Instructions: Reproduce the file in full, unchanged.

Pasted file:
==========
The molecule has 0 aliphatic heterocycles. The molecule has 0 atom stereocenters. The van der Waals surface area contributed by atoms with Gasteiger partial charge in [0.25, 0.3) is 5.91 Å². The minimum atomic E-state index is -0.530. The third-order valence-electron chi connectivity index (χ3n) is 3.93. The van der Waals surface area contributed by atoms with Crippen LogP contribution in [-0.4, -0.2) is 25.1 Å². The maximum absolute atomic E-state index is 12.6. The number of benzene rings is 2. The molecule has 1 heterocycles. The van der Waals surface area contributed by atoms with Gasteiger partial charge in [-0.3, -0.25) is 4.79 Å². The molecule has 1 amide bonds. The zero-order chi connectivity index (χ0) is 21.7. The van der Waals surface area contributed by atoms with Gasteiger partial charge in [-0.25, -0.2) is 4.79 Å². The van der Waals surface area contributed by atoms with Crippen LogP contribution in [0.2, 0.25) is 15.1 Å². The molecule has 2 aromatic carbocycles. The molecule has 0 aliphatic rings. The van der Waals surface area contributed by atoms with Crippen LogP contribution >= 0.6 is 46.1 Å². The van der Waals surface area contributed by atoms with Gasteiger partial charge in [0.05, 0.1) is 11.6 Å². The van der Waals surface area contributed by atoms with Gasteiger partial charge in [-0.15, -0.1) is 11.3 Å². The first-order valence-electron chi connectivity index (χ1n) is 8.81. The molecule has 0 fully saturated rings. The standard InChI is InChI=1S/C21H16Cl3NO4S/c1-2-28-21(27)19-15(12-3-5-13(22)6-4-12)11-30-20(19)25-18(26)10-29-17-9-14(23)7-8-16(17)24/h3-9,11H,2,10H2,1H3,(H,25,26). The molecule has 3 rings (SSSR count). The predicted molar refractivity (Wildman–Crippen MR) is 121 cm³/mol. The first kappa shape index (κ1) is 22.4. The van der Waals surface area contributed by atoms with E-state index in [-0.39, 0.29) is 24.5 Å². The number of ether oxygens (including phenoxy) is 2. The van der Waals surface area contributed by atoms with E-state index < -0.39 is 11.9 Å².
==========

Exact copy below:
The molecule has 0 aliphatic heterocycles. The molecule has 0 atom stereocenters. The van der Waals surface area contributed by atoms with Gasteiger partial charge in [0.25, 0.3) is 5.91 Å². The minimum atomic E-state index is -0.530. The third-order valence-electron chi connectivity index (χ3n) is 3.93. The van der Waals surface area contributed by atoms with Crippen LogP contribution in [-0.4, -0.2) is 25.1 Å². The maximum absolute atomic E-state index is 12.6. The number of benzene rings is 2. The molecule has 1 heterocycles. The van der Waals surface area contributed by atoms with Gasteiger partial charge in [-0.3, -0.25) is 4.79 Å². The molecule has 1 amide bonds. The zero-order chi connectivity index (χ0) is 21.7. The van der Waals surface area contributed by atoms with Gasteiger partial charge in [-0.25, -0.2) is 4.79 Å². The van der Waals surface area contributed by atoms with Crippen LogP contribution in [0.2, 0.25) is 15.1 Å². The molecule has 2 aromatic carbocycles. The molecule has 0 aliphatic rings. The van der Waals surface area contributed by atoms with Crippen LogP contribution >= 0.6 is 46.1 Å². The van der Waals surface area contributed by atoms with Gasteiger partial charge in [0.05, 0.1) is 11.6 Å². The van der Waals surface area contributed by atoms with Gasteiger partial charge in [-0.15, -0.1) is 11.3 Å². The first-order valence-electron chi connectivity index (χ1n) is 8.81. The molecule has 0 fully saturated rings. The standard InChI is InChI=1S/C21H16Cl3NO4S/c1-2-28-21(27)19-15(12-3-5-13(22)6-4-12)11-30-20(19)25-18(26)10-29-17-9-14(23)7-8-16(17)24/h3-9,11H,2,10H2,1H3,(H,25,26). The molecule has 3 rings (SSSR count). The predicted molar refractivity (Wildman–Crippen MR) is 121 cm³/mol. The first kappa shape index (κ1) is 22.4. The van der Waals surface area contributed by atoms with E-state index in [-0.39, 0.29) is 24.5 Å². The number of ether oxygens (including phenoxy) is 2. The van der Waals surface area contributed by atoms with E-state index < -0.39 is 11.9 Å².